Photo courtesy of sewanee.edu.
By Anna Püsök
When asked how he became interested in chemistry, Dr. Robert Bachman shared his story with a smile on his face. “I had two great high school chemistry teachers. They were both enthusiastic and caring. I was also a natural science engineering person, even as a child,” he said.
His academic interest changed when he was a student at Rice University. “I thought I was going to be an engineer. Then,” he explained, “when I was a sophomore in college, I was taking my first chemical engineering class and my first actual college chemistry class.”
He continued, “That was organic chemistry, which by the way, everybody was afraid of. I found the visual and mechanistic thinking of organic chemistry beautiful, interesting and inspiring, while I thought the engineering was tedious math.”
At the same time, he was invited to work in the lab with graduate students and his chemistry professor, where he worked during his sophomore, junior and senior years of college. During that time, he changed his major to chemistry because he said, “I wanted to make molecules that never existed on the earth. I thought it was a cool puzzle. It had an artistic creativity that I didn’t know existed in science.”
Bachman then worked toward a PhD at Rice University, moving from the organic field of chemistry to the inorganic. His inorganic PhD advisor encouraged him to apply for the Alexander von Humboldt Fellowship program, which he won and went on to work at the Technical University of Munich, investigating the unique chemistry of gold.
Next year, Bachman will leave on sabbatical to return to Hidelberg, Germany, where he’s planning a collaboration with an organic chemistry professor. Their goal is to bring Sewanee chemistry students to Germany for a couple of summers, and also to bring German students here for a semester.
When discussing such a collaboration, he explained that, “the goal is not only to get the research done as it could be, but to build a true international collaboration.” He continued, “We want to make it a better experience for everyone.”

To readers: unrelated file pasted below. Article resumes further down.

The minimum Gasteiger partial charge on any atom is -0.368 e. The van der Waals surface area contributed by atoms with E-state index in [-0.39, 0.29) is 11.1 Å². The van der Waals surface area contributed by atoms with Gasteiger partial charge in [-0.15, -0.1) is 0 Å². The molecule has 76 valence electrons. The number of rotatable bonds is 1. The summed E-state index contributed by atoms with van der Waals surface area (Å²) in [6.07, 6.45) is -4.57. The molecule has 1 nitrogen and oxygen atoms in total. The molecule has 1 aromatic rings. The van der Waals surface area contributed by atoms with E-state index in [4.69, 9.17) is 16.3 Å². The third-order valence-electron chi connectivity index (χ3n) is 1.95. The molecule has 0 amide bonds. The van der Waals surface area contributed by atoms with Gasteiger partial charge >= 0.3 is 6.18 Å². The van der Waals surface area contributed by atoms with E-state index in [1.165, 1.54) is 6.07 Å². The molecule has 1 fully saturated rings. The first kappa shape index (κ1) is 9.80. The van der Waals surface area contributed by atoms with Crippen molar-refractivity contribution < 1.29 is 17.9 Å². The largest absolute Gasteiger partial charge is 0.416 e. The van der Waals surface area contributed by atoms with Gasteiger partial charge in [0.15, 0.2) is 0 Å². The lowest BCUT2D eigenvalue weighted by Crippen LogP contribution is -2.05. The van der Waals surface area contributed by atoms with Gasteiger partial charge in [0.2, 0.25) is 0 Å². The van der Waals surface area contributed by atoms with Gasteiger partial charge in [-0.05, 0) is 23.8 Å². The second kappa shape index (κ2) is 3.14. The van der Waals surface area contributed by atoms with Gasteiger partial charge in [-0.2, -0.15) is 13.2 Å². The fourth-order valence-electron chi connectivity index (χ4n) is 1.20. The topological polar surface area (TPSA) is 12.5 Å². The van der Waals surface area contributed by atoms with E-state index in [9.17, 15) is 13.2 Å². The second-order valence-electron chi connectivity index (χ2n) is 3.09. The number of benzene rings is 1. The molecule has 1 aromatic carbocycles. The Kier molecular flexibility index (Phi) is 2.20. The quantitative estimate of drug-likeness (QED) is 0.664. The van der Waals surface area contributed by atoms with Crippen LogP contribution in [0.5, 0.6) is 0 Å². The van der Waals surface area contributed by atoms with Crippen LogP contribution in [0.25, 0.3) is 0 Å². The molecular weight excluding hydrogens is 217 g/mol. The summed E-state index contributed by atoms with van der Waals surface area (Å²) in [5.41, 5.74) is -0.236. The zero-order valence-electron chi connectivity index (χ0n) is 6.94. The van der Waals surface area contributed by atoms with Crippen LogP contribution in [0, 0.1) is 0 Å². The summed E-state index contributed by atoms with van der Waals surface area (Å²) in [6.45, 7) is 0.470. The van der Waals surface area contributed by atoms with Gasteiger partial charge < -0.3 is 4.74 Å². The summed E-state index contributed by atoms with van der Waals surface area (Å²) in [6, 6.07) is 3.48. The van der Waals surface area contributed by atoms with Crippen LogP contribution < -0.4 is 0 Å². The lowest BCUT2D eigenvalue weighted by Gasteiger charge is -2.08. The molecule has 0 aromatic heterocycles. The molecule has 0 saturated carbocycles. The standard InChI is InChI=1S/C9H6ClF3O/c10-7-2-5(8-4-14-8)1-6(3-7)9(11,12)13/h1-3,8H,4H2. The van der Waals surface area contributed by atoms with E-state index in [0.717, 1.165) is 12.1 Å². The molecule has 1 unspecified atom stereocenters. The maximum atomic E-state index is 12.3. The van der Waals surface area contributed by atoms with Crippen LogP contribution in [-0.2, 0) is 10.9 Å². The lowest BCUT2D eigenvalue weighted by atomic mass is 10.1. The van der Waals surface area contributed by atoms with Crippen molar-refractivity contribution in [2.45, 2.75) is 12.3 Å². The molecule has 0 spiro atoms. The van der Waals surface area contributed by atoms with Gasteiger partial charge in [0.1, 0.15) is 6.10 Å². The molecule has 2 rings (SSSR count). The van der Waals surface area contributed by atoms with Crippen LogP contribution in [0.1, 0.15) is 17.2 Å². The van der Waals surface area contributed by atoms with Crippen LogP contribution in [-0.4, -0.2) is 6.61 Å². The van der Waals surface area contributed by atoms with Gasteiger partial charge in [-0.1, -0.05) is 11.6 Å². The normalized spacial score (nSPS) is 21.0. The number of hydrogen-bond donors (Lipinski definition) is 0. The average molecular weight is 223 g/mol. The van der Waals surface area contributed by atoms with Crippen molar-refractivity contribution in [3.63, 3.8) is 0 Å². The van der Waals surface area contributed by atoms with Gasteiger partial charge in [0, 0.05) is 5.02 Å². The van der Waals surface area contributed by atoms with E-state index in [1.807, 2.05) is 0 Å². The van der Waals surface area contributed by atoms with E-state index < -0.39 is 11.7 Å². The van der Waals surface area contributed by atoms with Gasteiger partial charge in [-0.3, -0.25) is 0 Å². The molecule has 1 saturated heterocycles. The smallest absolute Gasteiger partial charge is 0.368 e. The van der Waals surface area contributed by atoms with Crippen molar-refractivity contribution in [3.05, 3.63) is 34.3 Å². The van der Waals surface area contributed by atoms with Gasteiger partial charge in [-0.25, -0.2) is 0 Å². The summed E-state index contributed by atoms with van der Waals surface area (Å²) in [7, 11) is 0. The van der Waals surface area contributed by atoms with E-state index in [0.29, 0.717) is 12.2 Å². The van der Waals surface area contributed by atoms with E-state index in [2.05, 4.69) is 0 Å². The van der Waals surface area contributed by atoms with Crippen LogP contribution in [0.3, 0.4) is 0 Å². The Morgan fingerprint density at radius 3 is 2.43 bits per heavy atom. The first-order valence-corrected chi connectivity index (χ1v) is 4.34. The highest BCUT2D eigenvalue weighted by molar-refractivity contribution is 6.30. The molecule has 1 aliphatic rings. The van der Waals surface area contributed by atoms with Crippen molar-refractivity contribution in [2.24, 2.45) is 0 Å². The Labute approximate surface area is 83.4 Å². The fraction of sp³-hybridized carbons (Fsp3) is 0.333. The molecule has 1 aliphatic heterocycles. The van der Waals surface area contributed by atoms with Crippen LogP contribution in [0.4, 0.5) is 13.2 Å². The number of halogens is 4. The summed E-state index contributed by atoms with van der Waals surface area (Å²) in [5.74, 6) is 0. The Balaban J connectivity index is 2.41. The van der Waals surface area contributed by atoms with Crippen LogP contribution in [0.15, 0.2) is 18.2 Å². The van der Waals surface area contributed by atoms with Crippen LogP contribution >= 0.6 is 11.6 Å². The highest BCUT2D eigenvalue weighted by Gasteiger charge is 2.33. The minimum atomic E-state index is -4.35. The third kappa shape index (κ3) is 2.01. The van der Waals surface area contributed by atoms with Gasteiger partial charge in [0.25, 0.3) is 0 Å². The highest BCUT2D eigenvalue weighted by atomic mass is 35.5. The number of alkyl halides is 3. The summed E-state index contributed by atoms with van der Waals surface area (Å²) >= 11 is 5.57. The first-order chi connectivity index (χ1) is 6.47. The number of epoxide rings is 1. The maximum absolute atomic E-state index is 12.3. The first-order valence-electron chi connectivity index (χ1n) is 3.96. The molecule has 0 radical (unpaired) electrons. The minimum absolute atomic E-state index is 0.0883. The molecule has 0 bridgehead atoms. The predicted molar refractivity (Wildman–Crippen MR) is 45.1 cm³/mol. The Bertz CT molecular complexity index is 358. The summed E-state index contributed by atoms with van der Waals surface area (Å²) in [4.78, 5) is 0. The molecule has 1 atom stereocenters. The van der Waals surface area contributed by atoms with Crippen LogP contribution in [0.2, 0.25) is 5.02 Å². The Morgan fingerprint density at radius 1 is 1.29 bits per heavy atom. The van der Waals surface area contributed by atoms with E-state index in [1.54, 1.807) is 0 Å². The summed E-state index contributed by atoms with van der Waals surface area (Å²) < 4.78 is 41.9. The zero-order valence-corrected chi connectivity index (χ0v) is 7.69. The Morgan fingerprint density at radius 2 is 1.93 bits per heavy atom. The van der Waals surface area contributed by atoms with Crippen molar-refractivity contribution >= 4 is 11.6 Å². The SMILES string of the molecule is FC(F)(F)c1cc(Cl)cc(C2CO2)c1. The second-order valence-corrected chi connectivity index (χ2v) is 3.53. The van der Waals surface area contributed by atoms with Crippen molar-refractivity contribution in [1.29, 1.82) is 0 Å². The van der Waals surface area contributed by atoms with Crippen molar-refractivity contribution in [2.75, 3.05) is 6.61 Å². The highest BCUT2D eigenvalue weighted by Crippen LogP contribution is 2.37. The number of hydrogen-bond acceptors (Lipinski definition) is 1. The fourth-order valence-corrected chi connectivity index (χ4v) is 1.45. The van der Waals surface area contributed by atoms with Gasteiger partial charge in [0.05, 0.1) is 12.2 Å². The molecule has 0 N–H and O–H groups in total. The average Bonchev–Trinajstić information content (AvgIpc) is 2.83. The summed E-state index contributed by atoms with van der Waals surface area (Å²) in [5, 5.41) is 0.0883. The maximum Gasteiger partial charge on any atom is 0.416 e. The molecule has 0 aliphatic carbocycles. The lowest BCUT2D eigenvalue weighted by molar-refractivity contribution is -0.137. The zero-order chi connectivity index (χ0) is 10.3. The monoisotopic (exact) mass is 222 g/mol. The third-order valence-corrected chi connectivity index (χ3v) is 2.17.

Besides teaching, he’s conducting research, supervising and guiding usually between two and six research students. Bachman has mentored 62 students in his time at the University, as well as acted as the director for the First-Year Program.
Bachman remarked, “[FYP is] a great opportunity to learn more, so I get to be a student again, which is fun.”
He tries to think of new ways to present scientific thought to students who are more interested in other fields of knowledge. “If somebody is not a science student and I can give them the opportunity to see that there’s science in their lives,” he explained, “It’s a learning event!”
Bachman also serves as one of the co-directors of Office for Undergraduate Research. He was part of the group that transformed Scientific Sewanee to Scholarship Sewanee. He said, “We wanted to open the conversation to all areas of knowledge, so over the years, we expanded the program.”
When asked how he ended up being a teacher, he couldn’t give a straight answer: “I didn’t know how I ended up here. When I was a junior in college and moved into the chemistry world, I was given the opportunity to act as a lab teaching assistant. I enjoyed being in that room that way, but never thought about teaching.”
There was also a Rice University faculty member who he remembers. “He was such an amazing, caring and compassionate mentor… I took a class with him and when I went to his memorial, I realized that he probably planted a seed in me in terms of [how] I think about my job,” Bachman recalled.
He still can remember that class’s motto that he took with him after 30 years: “Myth, power, values.” He reminisced, “Maybe that’s the reason I ended up as a faculty member… someday, I could be him.”
When asked what advice would he give to the students, he said, “Think about what you might want to know more about. What you might want to do down the road, not what you’re expected to do. Also, try to be unafraid of chasing some part of that dream. Nothing stops you if you just keep going. Focus on doing the best you can!”
He ended the conversation with a joke: “Be like one of this year’s Nobel chemists because his last name is Goodenough. So if you can be good enough, you can get a Nobel!”